In 1982, Steven Spielberg released two films that featured closets, one more prominently than the other: E.T., which he directed, and Poltergeist, which he only produced. While E.T.‘s closet dealings were charming, cute, and brief, the closet in Poltergeist was anything but. It was a literal door to Hell. Sure, the infamous staticky T.V. was spooky and all, but let’s not forget: The Freeling’s troubles really began once poor little Carol Anne was sucked into her bedroom closet. And look, once Steven Spielberg does something unique (and quite successfully, I might add), a string of imitators are guaranteed to follow. And follow they did.

Long before J.J. Abrams learned to purloin from the king, Roland Emmerich (Independence Day) was doing his best Spielberg impression with Making ContactAKA Joey, a film littered with references to Close Encounters of the Third KindE.T. and Poltergeist: broken suburban family, toys that spring to life, telekinesis, creepy puppets, good vs evil. Oh, and spooky closets. Here again, the closet acts as a portal to another dimension, one wherein our lead, Joey, is able to communicate with his dead father. Watch the trailer and I’m sure you’ll agree: this is the most Spielberg movie ever made (that Spielberg didn’t actually have any involvement with).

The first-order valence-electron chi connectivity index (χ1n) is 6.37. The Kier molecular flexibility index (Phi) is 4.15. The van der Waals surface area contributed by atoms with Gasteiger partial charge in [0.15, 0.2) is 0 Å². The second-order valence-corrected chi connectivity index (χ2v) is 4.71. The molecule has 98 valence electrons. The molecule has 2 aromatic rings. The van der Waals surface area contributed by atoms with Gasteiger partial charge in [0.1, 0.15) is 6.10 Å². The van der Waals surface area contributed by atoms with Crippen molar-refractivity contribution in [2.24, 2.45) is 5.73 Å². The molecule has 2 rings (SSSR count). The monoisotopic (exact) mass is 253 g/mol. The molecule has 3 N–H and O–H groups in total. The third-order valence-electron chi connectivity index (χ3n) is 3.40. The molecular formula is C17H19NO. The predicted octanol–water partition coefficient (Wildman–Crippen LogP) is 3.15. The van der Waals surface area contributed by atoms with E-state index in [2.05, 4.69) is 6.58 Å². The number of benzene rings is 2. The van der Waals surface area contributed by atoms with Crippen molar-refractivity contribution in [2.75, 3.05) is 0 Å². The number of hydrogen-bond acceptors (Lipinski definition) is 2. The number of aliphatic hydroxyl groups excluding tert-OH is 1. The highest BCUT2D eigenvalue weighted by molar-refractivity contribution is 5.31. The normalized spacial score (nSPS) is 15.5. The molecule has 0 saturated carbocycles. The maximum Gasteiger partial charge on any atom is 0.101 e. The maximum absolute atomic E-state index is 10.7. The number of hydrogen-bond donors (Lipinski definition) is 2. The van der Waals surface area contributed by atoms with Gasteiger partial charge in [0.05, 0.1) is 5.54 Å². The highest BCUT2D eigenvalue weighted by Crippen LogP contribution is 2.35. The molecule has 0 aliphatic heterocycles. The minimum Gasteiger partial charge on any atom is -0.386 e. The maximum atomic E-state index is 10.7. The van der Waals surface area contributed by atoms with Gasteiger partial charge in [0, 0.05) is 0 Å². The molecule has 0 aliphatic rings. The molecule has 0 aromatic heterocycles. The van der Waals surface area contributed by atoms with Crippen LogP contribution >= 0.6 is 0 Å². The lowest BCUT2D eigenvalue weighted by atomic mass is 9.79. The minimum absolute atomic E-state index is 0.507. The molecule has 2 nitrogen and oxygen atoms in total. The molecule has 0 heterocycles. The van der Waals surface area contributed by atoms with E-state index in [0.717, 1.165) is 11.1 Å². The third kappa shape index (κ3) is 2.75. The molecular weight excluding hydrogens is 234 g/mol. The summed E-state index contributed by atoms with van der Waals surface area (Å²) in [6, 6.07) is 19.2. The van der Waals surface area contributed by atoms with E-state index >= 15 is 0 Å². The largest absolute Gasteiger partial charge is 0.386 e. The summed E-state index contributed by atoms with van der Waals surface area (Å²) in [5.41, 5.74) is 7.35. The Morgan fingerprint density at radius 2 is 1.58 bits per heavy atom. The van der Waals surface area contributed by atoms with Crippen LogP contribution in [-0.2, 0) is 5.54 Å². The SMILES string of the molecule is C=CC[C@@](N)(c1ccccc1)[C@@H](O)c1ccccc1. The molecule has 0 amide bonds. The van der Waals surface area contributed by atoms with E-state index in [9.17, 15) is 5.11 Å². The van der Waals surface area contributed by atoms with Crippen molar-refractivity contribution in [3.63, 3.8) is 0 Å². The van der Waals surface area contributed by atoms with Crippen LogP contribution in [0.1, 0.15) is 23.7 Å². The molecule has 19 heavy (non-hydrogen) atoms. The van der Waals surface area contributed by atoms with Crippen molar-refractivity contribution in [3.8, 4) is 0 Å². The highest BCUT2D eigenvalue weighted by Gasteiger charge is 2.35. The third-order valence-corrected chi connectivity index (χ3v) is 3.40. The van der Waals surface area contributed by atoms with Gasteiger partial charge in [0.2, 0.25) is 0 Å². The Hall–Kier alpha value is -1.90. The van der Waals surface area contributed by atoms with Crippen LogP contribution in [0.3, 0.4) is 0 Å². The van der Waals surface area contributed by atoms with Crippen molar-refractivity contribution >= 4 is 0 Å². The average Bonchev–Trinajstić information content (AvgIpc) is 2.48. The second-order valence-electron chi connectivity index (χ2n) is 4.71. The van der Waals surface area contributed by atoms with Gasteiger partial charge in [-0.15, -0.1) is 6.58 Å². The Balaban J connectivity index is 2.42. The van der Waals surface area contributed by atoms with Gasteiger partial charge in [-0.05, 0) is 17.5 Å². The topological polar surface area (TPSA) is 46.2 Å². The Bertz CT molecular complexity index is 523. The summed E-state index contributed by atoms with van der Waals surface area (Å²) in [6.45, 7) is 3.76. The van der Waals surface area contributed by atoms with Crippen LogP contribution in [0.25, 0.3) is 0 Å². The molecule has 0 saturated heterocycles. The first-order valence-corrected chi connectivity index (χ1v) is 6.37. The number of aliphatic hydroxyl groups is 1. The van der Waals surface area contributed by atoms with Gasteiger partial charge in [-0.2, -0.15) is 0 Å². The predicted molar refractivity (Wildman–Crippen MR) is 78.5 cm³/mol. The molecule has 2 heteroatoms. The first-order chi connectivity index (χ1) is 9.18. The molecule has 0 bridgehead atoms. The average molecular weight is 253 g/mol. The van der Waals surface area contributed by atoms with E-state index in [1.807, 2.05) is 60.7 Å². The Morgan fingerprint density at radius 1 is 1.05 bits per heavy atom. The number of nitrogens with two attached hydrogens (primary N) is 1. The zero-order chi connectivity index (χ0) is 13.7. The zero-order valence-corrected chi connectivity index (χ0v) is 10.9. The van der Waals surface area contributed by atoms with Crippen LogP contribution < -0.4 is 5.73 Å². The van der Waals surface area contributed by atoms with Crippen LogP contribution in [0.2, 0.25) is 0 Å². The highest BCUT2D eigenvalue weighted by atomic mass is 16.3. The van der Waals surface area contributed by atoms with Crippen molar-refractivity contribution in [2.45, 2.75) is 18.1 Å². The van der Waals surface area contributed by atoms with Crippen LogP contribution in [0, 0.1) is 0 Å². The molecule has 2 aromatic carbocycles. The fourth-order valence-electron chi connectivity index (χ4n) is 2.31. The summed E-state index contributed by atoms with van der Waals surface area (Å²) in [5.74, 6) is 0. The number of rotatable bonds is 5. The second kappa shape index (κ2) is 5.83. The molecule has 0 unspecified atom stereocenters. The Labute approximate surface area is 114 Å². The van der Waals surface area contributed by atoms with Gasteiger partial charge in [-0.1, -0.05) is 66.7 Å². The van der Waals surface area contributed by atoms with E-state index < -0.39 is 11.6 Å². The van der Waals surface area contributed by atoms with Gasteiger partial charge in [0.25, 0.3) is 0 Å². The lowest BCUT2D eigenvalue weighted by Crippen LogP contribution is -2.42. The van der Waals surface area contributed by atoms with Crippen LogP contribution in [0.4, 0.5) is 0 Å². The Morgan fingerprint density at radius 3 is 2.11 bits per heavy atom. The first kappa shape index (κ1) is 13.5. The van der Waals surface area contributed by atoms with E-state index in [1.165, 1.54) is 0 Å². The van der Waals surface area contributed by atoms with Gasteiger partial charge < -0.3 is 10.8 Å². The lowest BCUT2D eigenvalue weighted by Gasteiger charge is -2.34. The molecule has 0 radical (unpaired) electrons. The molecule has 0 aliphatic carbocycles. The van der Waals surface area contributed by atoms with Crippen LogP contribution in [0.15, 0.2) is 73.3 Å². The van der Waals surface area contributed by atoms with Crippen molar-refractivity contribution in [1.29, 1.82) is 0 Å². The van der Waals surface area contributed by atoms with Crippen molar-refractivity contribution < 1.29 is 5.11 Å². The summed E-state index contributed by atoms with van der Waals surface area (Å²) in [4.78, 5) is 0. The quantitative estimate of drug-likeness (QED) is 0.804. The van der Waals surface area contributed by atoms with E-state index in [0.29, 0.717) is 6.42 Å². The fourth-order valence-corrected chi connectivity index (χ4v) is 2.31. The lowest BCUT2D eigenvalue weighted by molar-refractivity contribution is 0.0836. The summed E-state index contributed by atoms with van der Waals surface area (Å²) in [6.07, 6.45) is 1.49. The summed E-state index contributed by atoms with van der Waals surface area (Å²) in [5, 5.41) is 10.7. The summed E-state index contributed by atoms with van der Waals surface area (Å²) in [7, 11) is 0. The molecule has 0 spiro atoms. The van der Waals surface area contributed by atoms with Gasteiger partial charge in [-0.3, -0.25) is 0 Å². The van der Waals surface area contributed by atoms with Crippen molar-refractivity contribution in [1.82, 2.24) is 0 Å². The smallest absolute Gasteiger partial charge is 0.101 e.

Unlike Making Contact, this low-budget offering (from schlockmeisters Troma) is more spoof than imitation Spielberg, paying homage to the creature features of the ’40s and ’50s – but make no mistake, this is pure closetsploitation. The film finds a small town being terrorized by a monster who accesses their homes via their closets. The only way to stop it? Destroy every closet in town, naturally.

The beloved Fred Dekker/Shane Black film The Monster Squad sees our titular club of preadolescents saving their small town from a group of invading monsters straight off the Universal Studios backlot circa the 1930s. All the big names are present: Dracula, Frankenstein (‘s Monster), The Wolf Man, The Creature, and of course, The Mummy. Dekker – no stranger to cramming as many horror tropes as he can into his films (see: Night of the Creeps) – doesn’t miss the opportunity to insert the ol’ monster in the closet gag in Squad, with a youngster trying to convince his half-awake dad that The Mummy has taken up residence with his empty hangers.